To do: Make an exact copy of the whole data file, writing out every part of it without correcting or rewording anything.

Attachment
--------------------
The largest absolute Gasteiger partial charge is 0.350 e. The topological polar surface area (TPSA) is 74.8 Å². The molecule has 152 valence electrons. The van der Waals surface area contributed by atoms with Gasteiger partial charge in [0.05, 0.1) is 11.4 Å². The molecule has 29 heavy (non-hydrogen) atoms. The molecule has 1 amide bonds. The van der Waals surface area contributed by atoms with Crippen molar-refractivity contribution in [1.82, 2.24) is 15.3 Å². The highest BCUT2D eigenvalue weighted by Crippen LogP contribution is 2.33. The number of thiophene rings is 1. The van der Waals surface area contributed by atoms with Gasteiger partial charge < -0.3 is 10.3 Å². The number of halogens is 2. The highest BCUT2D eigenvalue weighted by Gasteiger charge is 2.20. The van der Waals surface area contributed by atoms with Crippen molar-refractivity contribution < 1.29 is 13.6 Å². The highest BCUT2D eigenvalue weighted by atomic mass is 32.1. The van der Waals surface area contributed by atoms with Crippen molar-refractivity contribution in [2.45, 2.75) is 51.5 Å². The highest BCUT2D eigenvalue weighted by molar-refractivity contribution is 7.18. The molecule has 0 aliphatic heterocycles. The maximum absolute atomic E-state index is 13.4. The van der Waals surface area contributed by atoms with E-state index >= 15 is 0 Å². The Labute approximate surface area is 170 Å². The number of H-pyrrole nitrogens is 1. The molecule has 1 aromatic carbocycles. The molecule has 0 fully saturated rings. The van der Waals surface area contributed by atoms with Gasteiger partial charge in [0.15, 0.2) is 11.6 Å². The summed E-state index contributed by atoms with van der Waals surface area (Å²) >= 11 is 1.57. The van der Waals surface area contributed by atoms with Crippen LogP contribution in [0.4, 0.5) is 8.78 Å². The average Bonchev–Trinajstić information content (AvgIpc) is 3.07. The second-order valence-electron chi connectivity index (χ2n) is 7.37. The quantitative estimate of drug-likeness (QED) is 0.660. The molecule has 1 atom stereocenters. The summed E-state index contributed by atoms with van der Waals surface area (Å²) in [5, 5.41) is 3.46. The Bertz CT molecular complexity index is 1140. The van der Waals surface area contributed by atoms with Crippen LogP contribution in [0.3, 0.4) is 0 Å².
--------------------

The largest absolute Gasteiger partial charge is 0.350 e. The topological polar surface area (TPSA) is 74.8 Å². The molecule has 152 valence electrons. The van der Waals surface area contributed by atoms with Gasteiger partial charge in [0.05, 0.1) is 11.4 Å². The molecule has 29 heavy (non-hydrogen) atoms. The molecule has 1 amide bonds. The van der Waals surface area contributed by atoms with Crippen molar-refractivity contribution in [1.82, 2.24) is 15.3 Å². The highest BCUT2D eigenvalue weighted by Crippen LogP contribution is 2.33. The number of thiophene rings is 1. The van der Waals surface area contributed by atoms with Gasteiger partial charge < -0.3 is 10.3 Å². The number of halogens is 2. The highest BCUT2D eigenvalue weighted by Gasteiger charge is 2.20. The van der Waals surface area contributed by atoms with Crippen molar-refractivity contribution < 1.29 is 13.6 Å². The highest BCUT2D eigenvalue weighted by atomic mass is 32.1. The van der Waals surface area contributed by atoms with Crippen molar-refractivity contribution in [2.45, 2.75) is 51.5 Å². The highest BCUT2D eigenvalue weighted by molar-refractivity contribution is 7.18. The molecule has 0 aliphatic heterocycles. The maximum absolute atomic E-state index is 13.4. The van der Waals surface area contributed by atoms with E-state index >= 15 is 0 Å². The Labute approximate surface area is 170 Å². The number of H-pyrrole nitrogens is 1. The molecule has 1 aromatic carbocycles. The molecule has 0 fully saturated rings. The van der Waals surface area contributed by atoms with Gasteiger partial charge in [0.15, 0.2) is 11.6 Å². The summed E-state index contributed by atoms with van der Waals surface area (Å²) >= 11 is 1.57. The van der Waals surface area contributed by atoms with Crippen LogP contribution in [0.4, 0.5) is 8.78 Å². The average Bonchev–Trinajstić information content (AvgIpc) is 3.07. The second-order valence-electron chi connectivity index (χ2n) is 7.37. The quantitative estimate of drug-likeness (QED) is 0.660. The molecule has 1 atom stereocenters. The summed E-state index contributed by atoms with van der Waals surface area (Å²) in [5, 5.41) is 3.46. The Bertz CT molecular complexity index is 1140. The van der Waals surface area contributed by atoms with Crippen LogP contribution in [0.3, 0.4) is 0 Å².